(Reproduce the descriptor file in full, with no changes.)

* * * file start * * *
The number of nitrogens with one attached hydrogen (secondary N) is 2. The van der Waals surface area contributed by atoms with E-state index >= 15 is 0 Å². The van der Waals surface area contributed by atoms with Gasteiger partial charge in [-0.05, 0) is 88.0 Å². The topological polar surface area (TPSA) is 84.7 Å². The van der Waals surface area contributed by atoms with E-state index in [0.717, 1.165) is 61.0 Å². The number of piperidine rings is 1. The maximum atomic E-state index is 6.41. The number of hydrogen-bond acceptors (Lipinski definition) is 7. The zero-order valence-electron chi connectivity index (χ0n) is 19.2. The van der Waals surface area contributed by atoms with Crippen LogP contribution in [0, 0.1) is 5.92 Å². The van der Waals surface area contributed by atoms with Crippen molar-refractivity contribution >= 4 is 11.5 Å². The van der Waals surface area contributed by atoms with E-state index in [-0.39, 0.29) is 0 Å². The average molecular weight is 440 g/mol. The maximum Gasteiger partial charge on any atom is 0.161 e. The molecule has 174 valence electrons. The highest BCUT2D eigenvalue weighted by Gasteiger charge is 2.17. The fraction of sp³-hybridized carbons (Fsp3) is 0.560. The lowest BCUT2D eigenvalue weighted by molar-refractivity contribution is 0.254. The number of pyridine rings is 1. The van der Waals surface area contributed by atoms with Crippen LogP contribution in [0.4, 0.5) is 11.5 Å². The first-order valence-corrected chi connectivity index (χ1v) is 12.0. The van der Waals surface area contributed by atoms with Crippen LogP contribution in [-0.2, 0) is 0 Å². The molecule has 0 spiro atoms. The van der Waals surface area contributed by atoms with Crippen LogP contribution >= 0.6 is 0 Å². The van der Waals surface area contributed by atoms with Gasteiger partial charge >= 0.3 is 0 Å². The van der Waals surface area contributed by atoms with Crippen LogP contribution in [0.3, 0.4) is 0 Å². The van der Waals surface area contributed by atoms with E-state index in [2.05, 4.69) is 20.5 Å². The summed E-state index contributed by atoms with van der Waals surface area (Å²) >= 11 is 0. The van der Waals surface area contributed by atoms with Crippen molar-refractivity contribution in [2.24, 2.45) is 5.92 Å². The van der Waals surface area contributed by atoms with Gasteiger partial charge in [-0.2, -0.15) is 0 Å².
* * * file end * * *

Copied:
The number of nitrogens with one attached hydrogen (secondary N) is 2. The van der Waals surface area contributed by atoms with E-state index >= 15 is 0 Å². The van der Waals surface area contributed by atoms with Gasteiger partial charge in [-0.05, 0) is 88.0 Å². The topological polar surface area (TPSA) is 84.7 Å². The van der Waals surface area contributed by atoms with E-state index in [0.717, 1.165) is 61.0 Å². The number of piperidine rings is 1. The maximum atomic E-state index is 6.41. The number of hydrogen-bond acceptors (Lipinski definition) is 7. The zero-order valence-electron chi connectivity index (χ0n) is 19.2. The van der Waals surface area contributed by atoms with Crippen LogP contribution in [0, 0.1) is 5.92 Å². The van der Waals surface area contributed by atoms with Crippen molar-refractivity contribution >= 4 is 11.5 Å². The van der Waals surface area contributed by atoms with E-state index in [-0.39, 0.29) is 0 Å². The average molecular weight is 440 g/mol. The maximum Gasteiger partial charge on any atom is 0.161 e. The molecule has 174 valence electrons. The highest BCUT2D eigenvalue weighted by Gasteiger charge is 2.17. The fraction of sp³-hybridized carbons (Fsp3) is 0.560. The lowest BCUT2D eigenvalue weighted by molar-refractivity contribution is 0.254. The number of pyridine rings is 1. The van der Waals surface area contributed by atoms with Crippen LogP contribution in [0.4, 0.5) is 11.5 Å². The first-order valence-corrected chi connectivity index (χ1v) is 12.0. The van der Waals surface area contributed by atoms with Crippen LogP contribution in [-0.2, 0) is 0 Å². The molecule has 0 spiro atoms. The van der Waals surface area contributed by atoms with Crippen LogP contribution >= 0.6 is 0 Å². The van der Waals surface area contributed by atoms with Gasteiger partial charge >= 0.3 is 0 Å². The van der Waals surface area contributed by atoms with Crippen LogP contribution in [0.3, 0.4) is 0 Å². The van der Waals surface area contributed by atoms with E-state index in [2.05, 4.69) is 20.5 Å². The summed E-state index contributed by atoms with van der Waals surface area (Å²) >= 11 is 0. The van der Waals surface area contributed by atoms with Crippen molar-refractivity contribution in [2.24, 2.45) is 5.92 Å². The van der Waals surface area contributed by atoms with Gasteiger partial charge in [-0.2, -0.15) is 0 Å².